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    1. #1
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      Labs and Nesting Swans?

      I will be visiting my parents later this week with Shadow. They live on a small lake and Shadow has permission to run free across 4 neighbors' yards. He usually manages to lose 5 pounds per visit between the running and the swimming (despite the extra treats from his "grandparents"). I just learned that there is are swans nesting next door. Uggh. Anyone have experience with the dog-swan situation?

      In the past, Shadow has shown very little inclination to harass waterfowl. Usually when he first arrives and slams full force into the water, the mallards, geese and swans swim over, inspect him from a safe distance and decide he is a non-threatening goofball. I honestly think they roll their eyes at him! One year there were some mallards nesting and he popped over to inspect their nest after they flew into the water but then ignored it for the rest of visit. The ducks came back after we went inside but a few nights later a raccoon or other creature had a feast. Even then, he did not mess with the damaged eggs.

      Nesting swans are a different story though. I really am hoping that I don't have to leash him the entire 10 days because of defensive swans. His entire joy of running, swimming and fetching during his visit is going to be so thwarted.

      If anyone can provide suggestions, I would appreciate it.

    2. #2
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      Swans can be pretty aggressive and with their size they could do some damage to a dog. We were at a pond at a local village when we lived in the UK. Two swans on the bank, and this lady starts walking up to them like she's going to pet them or something. I very politely told her that approaching the may not be a good idea, as she got closes one of the swans started hissing and went after the women. No harm done, but that woman was scared crapless.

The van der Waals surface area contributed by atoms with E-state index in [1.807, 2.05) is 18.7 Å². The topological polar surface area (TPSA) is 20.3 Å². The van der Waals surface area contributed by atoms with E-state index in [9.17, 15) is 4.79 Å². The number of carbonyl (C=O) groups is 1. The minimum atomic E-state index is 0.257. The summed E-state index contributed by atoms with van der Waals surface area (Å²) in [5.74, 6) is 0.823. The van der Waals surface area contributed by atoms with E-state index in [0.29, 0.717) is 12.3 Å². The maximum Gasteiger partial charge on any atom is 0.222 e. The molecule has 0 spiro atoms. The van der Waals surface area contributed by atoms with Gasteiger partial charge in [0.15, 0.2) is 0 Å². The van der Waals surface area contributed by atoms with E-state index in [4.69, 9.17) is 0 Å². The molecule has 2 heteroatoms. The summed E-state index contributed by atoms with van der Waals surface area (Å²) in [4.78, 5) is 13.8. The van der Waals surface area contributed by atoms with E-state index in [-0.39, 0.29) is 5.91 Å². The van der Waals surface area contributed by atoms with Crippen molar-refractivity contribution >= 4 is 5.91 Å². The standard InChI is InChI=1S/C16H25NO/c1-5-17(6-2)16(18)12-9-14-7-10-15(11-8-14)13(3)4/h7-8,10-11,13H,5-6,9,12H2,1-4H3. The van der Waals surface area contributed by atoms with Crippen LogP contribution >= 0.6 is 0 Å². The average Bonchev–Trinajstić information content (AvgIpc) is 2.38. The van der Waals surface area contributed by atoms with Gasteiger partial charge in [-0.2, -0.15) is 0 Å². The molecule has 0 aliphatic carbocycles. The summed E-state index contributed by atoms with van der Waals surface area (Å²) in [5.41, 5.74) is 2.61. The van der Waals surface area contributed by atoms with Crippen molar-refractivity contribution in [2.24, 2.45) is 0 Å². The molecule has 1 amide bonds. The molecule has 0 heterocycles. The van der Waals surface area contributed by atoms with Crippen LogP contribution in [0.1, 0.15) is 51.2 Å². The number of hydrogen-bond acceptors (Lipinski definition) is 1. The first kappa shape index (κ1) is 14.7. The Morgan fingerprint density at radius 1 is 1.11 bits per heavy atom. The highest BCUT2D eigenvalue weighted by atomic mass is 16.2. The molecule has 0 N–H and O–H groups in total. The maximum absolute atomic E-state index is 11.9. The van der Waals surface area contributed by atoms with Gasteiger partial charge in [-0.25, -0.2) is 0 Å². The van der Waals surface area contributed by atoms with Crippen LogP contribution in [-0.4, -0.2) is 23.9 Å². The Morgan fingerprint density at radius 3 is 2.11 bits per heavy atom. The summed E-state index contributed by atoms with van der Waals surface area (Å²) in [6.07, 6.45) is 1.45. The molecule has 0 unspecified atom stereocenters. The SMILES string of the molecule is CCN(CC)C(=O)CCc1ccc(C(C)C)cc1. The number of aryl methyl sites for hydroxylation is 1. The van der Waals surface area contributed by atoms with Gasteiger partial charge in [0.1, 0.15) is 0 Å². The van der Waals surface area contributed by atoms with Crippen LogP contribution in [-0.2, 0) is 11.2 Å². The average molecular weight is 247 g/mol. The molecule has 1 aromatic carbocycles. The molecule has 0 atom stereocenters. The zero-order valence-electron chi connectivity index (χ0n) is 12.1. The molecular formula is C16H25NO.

3. #3
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      Quote Originally Posted by swanska View Post
      I will be visiting my parents later this week with Shadow. They live on a small lake and Shadow has permission to run free across 4 neighbors' yards. He usually manages to lose 5 pounds per visit between the running and the swimming (despite the extra treats from his "grandparents"). I just learned that there is are swans nesting next door. Uggh. Anyone have experience with the dog-swan situation?

      In the past, Shadow has shown very little inclination to harass waterfowl. Usually when he first arrives and slams full force into the water, the mallards, geese and swans swim over, inspect him from a safe distance and decide he is a non-threatening goofball. I honestly think they roll their eyes at him! One year there were some mallards nesting and he popped over to inspect their nest after they flew into the water but then ignored it for the rest of visit. The ducks came back after we went inside but a few nights later a raccoon or other creature had a feast. Even then, he did not mess with the damaged eggs.